I’m on the Auburn University Research Advisory Board, which meets twice a year. About three weeks ago, we had a chance to visit the athletic facilities, and among several there, I had a conversation with head football coach Gus Malzahn. Beyond the academics, Auburn is similar to other great schools in their athletic programs and the athletes that participate. I was impressed that day by first year head Coach Malzahn, particularly his attention to discipline, the details, work ethic and commitment required by each of his players.
In the weeks following, I have thought a lot about that afternoon. To me, in many ways, an athlete’s commitment to hard work parallels business. How many of us have seen people who start out at home plate, get to 1st base, and then wish to run straight to 3rd, skipping the two legs in between? What about the bright people in our lives who spend all of their time conniving how to get ahead, but never get there? Just solid effort would allow them to accomplish their goals with a greater degree of success.
Sure, we’ve all seen people who were successful because of “a rising tide” and others who have backed into it, but for most of us, it’s about preparation, discipline, the details and work ethic–routinely, routinely, routinely. Then, if we’re fortunate, we’ll catch some breaks along the way and we will be successful.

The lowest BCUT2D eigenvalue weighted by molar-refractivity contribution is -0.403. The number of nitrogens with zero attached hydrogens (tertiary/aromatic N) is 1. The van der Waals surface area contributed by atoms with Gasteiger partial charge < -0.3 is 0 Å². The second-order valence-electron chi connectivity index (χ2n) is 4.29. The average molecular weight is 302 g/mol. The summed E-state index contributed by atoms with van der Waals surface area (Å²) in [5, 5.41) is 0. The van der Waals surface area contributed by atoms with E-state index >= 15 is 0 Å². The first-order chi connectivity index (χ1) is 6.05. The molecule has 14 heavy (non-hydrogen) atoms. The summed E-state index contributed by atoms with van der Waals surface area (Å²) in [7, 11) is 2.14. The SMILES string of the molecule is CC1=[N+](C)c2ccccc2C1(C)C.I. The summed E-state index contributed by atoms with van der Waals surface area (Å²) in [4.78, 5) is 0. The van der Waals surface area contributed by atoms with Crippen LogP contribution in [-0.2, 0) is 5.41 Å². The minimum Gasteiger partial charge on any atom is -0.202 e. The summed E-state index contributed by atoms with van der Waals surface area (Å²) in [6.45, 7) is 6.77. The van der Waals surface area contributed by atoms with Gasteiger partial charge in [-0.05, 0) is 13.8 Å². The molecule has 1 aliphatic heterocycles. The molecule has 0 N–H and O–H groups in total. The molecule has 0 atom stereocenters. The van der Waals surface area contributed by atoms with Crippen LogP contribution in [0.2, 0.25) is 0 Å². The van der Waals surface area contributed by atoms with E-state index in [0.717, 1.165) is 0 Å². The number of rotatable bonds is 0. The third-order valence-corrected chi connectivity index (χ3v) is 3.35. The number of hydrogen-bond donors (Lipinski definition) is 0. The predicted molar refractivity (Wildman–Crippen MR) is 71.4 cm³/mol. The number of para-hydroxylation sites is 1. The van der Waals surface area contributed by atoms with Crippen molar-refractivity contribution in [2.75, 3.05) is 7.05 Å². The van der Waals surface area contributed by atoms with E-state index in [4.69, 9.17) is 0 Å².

Last Saturday evening, I watched two great football teams battle it out for 60 minutes. There were fine players on both teams, and I have many friends from both schools. I wish they both could have won, but that’s not the way it is in football.
During the last 30 seconds, an unbelievable play occurred.
This unprecedented catch happened because 2 players and their 9 teammates had worked hard on preparation, being disciplined and focusing on the details necessary to be successful. They possessed the attitude first spoken some 60 years ago, “Never, never, never give up.” While these words were articulated during the darkest hours, I have thought about them during my darkest days.
While last Saturday evening was a game of many that will occur this fall, I will never forget being there and watching “The catch.” Maybe some lessons learned from these young man on that field that evening.